Every year, marketers spend billions of dollars to reach a consumer. But consumers do not all respond in the same way.We are all individuals and have our unique reasons for choosing one brand over another, whether it’s the slick packaging that gets our attention, the creative advertising, or simply the novelty of a product. Ideally, it will be the unique attributes of the product itself that the marketer will use to attract the customer in each target market.

Ditch the “one-size-fits-all” strategy

How to Evaluate Your Small Business's Target MarketOnce upon a time, it was okay to say, “Our customers are women, 18-34 years old.” Not anymore. Small businesses need to understand that the marketplace is highly differentiated now, and consumers have many choices. Need proof? Look no further than your local supermarket. How many varieties of spaghetti sauce do you see? Stroll down the hair products aisle of your favorite drugstore chain. How many varieties of shampoo do you find?The days of the “one-size-fits-all” strategy are over. Even for small businesses. Every product is adjusted for a specific target market.

Imagine going to a restaurant that offers up choices such as tacos, sushi, pad thai, pasta, and hamburgers. Your perception may very well be that while this restaurant offers a wide variety of choices, they likely do not prepare any single one of them very well. Now compare that with the famous Shake Shack franchise. They offer what many consider to be the best hamburger ever. They do not try to be all things to all people. Instead, they target customers. They serve a limited menu to customers looking for a very good burger and willing to pay a premium for it.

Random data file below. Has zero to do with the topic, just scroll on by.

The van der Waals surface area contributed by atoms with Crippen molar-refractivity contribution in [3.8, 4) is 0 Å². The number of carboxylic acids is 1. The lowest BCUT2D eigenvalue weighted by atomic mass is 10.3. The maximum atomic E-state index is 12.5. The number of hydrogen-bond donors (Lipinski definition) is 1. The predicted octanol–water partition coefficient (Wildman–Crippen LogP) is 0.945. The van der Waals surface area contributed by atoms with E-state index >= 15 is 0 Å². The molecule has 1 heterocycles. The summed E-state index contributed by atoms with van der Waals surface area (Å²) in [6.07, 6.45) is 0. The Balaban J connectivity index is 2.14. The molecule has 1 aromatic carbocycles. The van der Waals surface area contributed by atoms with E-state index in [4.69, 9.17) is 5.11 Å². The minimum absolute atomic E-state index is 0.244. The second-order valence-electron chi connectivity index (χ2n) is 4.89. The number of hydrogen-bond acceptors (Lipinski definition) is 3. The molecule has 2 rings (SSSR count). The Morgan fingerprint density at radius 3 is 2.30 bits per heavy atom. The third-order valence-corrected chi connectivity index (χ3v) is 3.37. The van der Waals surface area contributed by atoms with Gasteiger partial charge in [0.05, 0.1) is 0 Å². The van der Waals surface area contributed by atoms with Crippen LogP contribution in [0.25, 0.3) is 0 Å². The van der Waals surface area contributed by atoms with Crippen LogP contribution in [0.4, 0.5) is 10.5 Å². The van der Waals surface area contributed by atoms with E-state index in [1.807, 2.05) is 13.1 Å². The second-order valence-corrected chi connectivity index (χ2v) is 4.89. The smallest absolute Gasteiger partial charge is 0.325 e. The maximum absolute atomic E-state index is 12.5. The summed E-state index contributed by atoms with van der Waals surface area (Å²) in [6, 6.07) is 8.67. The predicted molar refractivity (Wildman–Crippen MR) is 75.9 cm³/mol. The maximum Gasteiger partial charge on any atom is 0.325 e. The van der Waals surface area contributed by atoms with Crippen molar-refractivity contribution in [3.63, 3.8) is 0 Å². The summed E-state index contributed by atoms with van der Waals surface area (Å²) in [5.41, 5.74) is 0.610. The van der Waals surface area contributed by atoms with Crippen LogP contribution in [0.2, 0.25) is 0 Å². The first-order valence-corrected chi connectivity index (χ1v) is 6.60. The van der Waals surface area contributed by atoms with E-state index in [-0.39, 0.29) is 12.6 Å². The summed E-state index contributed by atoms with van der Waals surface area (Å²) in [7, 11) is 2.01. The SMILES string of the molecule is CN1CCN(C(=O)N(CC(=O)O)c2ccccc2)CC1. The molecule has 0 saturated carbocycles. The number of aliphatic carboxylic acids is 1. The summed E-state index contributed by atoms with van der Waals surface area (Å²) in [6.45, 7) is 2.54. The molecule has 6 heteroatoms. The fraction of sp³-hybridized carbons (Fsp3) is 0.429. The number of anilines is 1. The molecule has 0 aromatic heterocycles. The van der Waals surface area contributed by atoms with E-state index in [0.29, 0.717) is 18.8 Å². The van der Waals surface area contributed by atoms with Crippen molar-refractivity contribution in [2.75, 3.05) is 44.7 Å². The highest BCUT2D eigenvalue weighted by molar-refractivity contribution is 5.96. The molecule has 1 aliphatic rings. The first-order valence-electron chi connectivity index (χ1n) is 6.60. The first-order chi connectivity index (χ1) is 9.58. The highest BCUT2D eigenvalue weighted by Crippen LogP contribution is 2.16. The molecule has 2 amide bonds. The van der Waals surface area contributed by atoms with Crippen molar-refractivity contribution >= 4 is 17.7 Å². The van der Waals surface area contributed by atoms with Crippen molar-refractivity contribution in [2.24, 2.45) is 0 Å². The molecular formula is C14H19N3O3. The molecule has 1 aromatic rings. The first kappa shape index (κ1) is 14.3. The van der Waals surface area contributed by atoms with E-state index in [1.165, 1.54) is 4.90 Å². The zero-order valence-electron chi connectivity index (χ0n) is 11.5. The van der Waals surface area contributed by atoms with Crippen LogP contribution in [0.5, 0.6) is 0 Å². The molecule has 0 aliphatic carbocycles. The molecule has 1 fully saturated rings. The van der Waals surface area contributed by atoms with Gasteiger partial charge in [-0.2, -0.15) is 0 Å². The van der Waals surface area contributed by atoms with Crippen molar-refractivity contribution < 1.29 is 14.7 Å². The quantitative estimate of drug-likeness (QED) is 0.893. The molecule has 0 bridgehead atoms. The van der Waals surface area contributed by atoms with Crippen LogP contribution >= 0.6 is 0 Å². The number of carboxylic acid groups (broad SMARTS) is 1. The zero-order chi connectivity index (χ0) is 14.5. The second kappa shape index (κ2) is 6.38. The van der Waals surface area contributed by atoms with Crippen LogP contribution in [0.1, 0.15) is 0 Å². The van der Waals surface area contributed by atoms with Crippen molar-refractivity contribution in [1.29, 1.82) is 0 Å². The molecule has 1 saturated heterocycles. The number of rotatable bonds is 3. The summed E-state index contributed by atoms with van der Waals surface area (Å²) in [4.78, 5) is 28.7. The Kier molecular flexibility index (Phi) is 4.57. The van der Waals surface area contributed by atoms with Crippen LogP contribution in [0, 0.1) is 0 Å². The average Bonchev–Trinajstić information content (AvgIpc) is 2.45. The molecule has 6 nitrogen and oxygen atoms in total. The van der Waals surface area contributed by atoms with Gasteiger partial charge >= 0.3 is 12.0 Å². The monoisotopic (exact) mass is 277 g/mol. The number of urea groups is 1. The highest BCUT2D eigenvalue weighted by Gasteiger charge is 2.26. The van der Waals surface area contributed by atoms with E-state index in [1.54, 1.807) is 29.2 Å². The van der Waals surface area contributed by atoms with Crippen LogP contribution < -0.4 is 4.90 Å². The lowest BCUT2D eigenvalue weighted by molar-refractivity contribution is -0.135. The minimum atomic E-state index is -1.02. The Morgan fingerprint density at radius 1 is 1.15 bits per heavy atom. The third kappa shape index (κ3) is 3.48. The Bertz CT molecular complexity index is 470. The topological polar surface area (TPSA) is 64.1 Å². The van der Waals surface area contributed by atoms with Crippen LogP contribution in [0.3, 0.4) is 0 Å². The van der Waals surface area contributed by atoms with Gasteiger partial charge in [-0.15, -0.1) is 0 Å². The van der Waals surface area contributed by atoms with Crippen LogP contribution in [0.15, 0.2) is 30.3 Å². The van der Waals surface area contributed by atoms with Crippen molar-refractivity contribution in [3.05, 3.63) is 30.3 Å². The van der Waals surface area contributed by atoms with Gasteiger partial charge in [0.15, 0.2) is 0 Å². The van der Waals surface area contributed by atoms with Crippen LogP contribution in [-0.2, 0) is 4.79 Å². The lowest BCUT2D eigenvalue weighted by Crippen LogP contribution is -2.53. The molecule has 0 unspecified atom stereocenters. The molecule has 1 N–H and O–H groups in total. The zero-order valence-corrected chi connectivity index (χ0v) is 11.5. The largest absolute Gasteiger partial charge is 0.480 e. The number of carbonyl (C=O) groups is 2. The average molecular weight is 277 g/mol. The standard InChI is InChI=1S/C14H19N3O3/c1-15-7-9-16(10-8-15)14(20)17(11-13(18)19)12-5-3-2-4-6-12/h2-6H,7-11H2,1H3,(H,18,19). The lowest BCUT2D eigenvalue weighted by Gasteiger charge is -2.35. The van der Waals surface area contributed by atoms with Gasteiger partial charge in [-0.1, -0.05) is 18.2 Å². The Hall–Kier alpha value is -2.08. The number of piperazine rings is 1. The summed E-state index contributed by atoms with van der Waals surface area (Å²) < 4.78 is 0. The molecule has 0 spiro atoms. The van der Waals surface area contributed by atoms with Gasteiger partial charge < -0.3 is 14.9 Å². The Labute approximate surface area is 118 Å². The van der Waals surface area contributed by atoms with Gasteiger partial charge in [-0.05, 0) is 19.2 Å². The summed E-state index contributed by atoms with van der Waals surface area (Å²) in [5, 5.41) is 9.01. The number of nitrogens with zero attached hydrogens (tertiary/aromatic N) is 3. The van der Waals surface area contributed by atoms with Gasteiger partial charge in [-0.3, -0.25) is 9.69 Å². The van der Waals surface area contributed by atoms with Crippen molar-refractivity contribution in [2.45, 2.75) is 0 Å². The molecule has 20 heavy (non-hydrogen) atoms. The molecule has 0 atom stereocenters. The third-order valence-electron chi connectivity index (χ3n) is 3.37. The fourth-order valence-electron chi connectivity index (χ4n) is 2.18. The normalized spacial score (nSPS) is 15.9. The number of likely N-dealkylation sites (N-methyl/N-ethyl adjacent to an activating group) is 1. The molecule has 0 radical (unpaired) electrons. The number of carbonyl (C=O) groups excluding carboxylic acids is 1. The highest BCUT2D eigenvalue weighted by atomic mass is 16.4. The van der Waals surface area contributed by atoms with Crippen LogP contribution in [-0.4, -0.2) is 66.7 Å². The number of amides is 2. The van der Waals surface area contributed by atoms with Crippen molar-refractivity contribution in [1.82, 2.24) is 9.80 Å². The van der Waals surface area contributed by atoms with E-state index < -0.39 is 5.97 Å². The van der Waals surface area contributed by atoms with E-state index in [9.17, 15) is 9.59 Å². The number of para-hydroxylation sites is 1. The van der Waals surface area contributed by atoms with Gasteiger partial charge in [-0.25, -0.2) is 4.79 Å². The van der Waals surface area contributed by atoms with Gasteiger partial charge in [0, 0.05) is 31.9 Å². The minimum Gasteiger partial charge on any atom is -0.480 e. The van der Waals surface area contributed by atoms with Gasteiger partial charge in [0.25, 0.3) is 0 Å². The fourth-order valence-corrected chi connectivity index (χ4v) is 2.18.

A target market is the group of customers towards which you will aim your marketing efforts. Target markets are the sub-segments of the larger market that allow for the best fit between consumer and product. Many small businesses make the mistake of thinking that all customers should be targeted. But your business will stand a greater chance of success if it focuses its efforts on that particular segment of the total market that is most likely to buy your product.

Understanding your customer is the best way to evaluate your target market. Why do they buy your brand and not the competitor’s? What needs of theirs are satisfied by your product?